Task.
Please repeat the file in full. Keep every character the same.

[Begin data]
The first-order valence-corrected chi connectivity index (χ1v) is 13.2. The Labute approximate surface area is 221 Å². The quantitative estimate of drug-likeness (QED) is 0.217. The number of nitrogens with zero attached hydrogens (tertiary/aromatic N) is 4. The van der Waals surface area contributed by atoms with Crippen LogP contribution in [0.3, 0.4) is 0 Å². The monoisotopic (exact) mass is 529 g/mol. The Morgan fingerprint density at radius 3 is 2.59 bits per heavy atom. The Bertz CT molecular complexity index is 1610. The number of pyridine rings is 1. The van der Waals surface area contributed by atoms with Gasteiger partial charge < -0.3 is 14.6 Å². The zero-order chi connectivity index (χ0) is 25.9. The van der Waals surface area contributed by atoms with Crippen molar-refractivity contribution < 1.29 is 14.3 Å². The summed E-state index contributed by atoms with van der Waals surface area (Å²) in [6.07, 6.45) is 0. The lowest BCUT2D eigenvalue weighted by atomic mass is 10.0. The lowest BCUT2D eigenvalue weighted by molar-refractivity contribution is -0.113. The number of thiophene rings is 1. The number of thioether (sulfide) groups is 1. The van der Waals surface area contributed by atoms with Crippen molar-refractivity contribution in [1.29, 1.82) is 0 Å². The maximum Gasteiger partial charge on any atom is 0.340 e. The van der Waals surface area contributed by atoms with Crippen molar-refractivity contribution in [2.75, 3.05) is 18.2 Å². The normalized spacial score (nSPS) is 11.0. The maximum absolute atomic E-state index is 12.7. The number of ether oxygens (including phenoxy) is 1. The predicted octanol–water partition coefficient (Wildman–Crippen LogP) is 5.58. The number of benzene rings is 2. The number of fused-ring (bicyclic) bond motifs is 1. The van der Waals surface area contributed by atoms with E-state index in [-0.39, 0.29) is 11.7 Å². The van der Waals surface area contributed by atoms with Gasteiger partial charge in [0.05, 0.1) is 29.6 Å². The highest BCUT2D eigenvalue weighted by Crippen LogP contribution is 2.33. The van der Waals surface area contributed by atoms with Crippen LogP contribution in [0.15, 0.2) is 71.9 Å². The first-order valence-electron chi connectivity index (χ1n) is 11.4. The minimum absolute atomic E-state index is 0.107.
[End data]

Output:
The first-order valence-corrected chi connectivity index (χ1v) is 13.2. The Labute approximate surface area is 221 Å². The quantitative estimate of drug-likeness (QED) is 0.217. The number of nitrogens with zero attached hydrogens (tertiary/aromatic N) is 4. The van der Waals surface area contributed by atoms with Crippen LogP contribution in [0.3, 0.4) is 0 Å². The monoisotopic (exact) mass is 529 g/mol. The Morgan fingerprint density at radius 3 is 2.59 bits per heavy atom. The Bertz CT molecular complexity index is 1610. The number of pyridine rings is 1. The van der Waals surface area contributed by atoms with Gasteiger partial charge < -0.3 is 14.6 Å². The zero-order chi connectivity index (χ0) is 25.9. The van der Waals surface area contributed by atoms with Crippen molar-refractivity contribution < 1.29 is 14.3 Å². The summed E-state index contributed by atoms with van der Waals surface area (Å²) in [6.07, 6.45) is 0. The lowest BCUT2D eigenvalue weighted by atomic mass is 10.0. The lowest BCUT2D eigenvalue weighted by molar-refractivity contribution is -0.113. The number of thiophene rings is 1. The number of thioether (sulfide) groups is 1. The van der Waals surface area contributed by atoms with Crippen molar-refractivity contribution in [1.29, 1.82) is 0 Å². The maximum Gasteiger partial charge on any atom is 0.340 e. The van der Waals surface area contributed by atoms with Crippen molar-refractivity contribution in [2.75, 3.05) is 18.2 Å². The normalized spacial score (nSPS) is 11.0. The maximum absolute atomic E-state index is 12.7. The number of ether oxygens (including phenoxy) is 1. The predicted octanol–water partition coefficient (Wildman–Crippen LogP) is 5.58. The number of benzene rings is 2. The number of fused-ring (bicyclic) bond motifs is 1. The van der Waals surface area contributed by atoms with E-state index in [-0.39, 0.29) is 11.7 Å². The van der Waals surface area contributed by atoms with Gasteiger partial charge in [0.05, 0.1) is 29.6 Å². The highest BCUT2D eigenvalue weighted by Crippen LogP contribution is 2.33. The van der Waals surface area contributed by atoms with Crippen LogP contribution in [0.15, 0.2) is 71.9 Å². The first-order valence-electron chi connectivity index (χ1n) is 11.4. The minimum absolute atomic E-state index is 0.107.